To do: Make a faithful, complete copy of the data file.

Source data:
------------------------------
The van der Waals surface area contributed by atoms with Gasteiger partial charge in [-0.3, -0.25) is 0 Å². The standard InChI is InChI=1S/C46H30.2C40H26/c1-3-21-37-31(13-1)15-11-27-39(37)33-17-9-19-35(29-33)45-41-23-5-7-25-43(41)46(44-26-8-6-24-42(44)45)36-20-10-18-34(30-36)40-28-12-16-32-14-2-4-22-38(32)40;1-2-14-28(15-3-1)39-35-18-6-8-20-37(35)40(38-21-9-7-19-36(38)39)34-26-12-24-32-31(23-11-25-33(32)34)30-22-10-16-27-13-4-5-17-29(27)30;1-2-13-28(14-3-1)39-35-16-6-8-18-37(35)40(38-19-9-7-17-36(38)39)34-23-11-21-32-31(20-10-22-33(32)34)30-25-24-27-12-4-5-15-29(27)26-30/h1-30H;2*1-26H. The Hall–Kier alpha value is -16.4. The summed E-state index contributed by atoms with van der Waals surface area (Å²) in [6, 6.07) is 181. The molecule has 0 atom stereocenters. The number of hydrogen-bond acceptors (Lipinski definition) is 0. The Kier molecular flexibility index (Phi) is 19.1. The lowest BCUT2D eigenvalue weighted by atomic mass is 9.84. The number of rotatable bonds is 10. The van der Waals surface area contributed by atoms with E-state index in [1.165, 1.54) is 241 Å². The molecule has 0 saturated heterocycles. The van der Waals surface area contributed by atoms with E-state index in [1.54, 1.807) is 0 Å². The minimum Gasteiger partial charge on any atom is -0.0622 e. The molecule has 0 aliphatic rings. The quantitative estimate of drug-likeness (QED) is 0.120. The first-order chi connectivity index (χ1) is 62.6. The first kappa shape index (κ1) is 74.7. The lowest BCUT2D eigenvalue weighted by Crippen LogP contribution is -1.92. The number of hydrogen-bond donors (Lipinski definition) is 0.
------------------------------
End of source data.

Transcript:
The van der Waals surface area contributed by atoms with Gasteiger partial charge in [-0.3, -0.25) is 0 Å². The standard InChI is InChI=1S/C46H30.2C40H26/c1-3-21-37-31(13-1)15-11-27-39(37)33-17-9-19-35(29-33)45-41-23-5-7-25-43(41)46(44-26-8-6-24-42(44)45)36-20-10-18-34(30-36)40-28-12-16-32-14-2-4-22-38(32)40;1-2-14-28(15-3-1)39-35-18-6-8-20-37(35)40(38-21-9-7-19-36(38)39)34-26-12-24-32-31(23-11-25-33(32)34)30-22-10-16-27-13-4-5-17-29(27)30;1-2-13-28(14-3-1)39-35-16-6-8-18-37(35)40(38-19-9-7-17-36(38)39)34-23-11-21-32-31(20-10-22-33(32)34)30-25-24-27-12-4-5-15-29(27)26-30/h1-30H;2*1-26H. The Hall–Kier alpha value is -16.4. The summed E-state index contributed by atoms with van der Waals surface area (Å²) in [6, 6.07) is 181. The molecule has 0 atom stereocenters. The number of hydrogen-bond acceptors (Lipinski definition) is 0. The Kier molecular flexibility index (Phi) is 19.1. The lowest BCUT2D eigenvalue weighted by atomic mass is 9.84. The number of rotatable bonds is 10. The van der Waals surface area contributed by atoms with E-state index in [1.165, 1.54) is 241 Å². The molecule has 0 saturated heterocycles. The van der Waals surface area contributed by atoms with E-state index in [1.54, 1.807) is 0 Å². The minimum Gasteiger partial charge on any atom is -0.0622 e. The molecule has 0 aliphatic rings. The quantitative estimate of drug-likeness (QED) is 0.120. The first-order chi connectivity index (χ1) is 62.6. The first kappa shape index (κ1) is 74.7. The lowest BCUT2D eigenvalue weighted by Crippen LogP contribution is -1.92. The number of hydrogen-bond donors (Lipinski definition) is 0.